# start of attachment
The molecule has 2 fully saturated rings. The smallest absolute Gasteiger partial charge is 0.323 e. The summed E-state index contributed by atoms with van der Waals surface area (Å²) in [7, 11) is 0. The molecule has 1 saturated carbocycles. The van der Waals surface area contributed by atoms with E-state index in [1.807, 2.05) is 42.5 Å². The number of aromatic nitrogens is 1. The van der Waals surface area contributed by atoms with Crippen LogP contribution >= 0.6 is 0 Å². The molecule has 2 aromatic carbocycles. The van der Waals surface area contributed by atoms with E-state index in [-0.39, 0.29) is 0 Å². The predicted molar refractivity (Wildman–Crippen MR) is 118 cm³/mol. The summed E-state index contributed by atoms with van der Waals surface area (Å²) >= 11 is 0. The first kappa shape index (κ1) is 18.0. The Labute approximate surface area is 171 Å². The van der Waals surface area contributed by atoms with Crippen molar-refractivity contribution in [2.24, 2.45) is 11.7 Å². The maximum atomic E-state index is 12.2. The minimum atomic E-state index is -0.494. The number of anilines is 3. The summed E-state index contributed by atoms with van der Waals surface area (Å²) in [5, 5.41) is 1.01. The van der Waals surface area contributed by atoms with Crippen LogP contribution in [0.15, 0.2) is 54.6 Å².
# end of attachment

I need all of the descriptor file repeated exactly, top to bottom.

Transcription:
The molecule has 2 fully saturated rings. The smallest absolute Gasteiger partial charge is 0.323 e. The summed E-state index contributed by atoms with van der Waals surface area (Å²) in [7, 11) is 0. The molecule has 1 saturated carbocycles. The van der Waals surface area contributed by atoms with E-state index in [1.807, 2.05) is 42.5 Å². The number of aromatic nitrogens is 1. The van der Waals surface area contributed by atoms with Crippen LogP contribution >= 0.6 is 0 Å². The molecule has 2 aromatic carbocycles. The van der Waals surface area contributed by atoms with E-state index in [-0.39, 0.29) is 0 Å². The predicted molar refractivity (Wildman–Crippen MR) is 118 cm³/mol. The summed E-state index contributed by atoms with van der Waals surface area (Å²) >= 11 is 0. The first kappa shape index (κ1) is 18.0. The Labute approximate surface area is 171 Å². The van der Waals surface area contributed by atoms with Crippen molar-refractivity contribution in [2.24, 2.45) is 11.7 Å². The maximum atomic E-state index is 12.2. The minimum atomic E-state index is -0.494. The number of anilines is 3. The summed E-state index contributed by atoms with van der Waals surface area (Å²) in [5, 5.41) is 1.01. The van der Waals surface area contributed by atoms with Crippen LogP contribution in [0.15, 0.2) is 54.6 Å².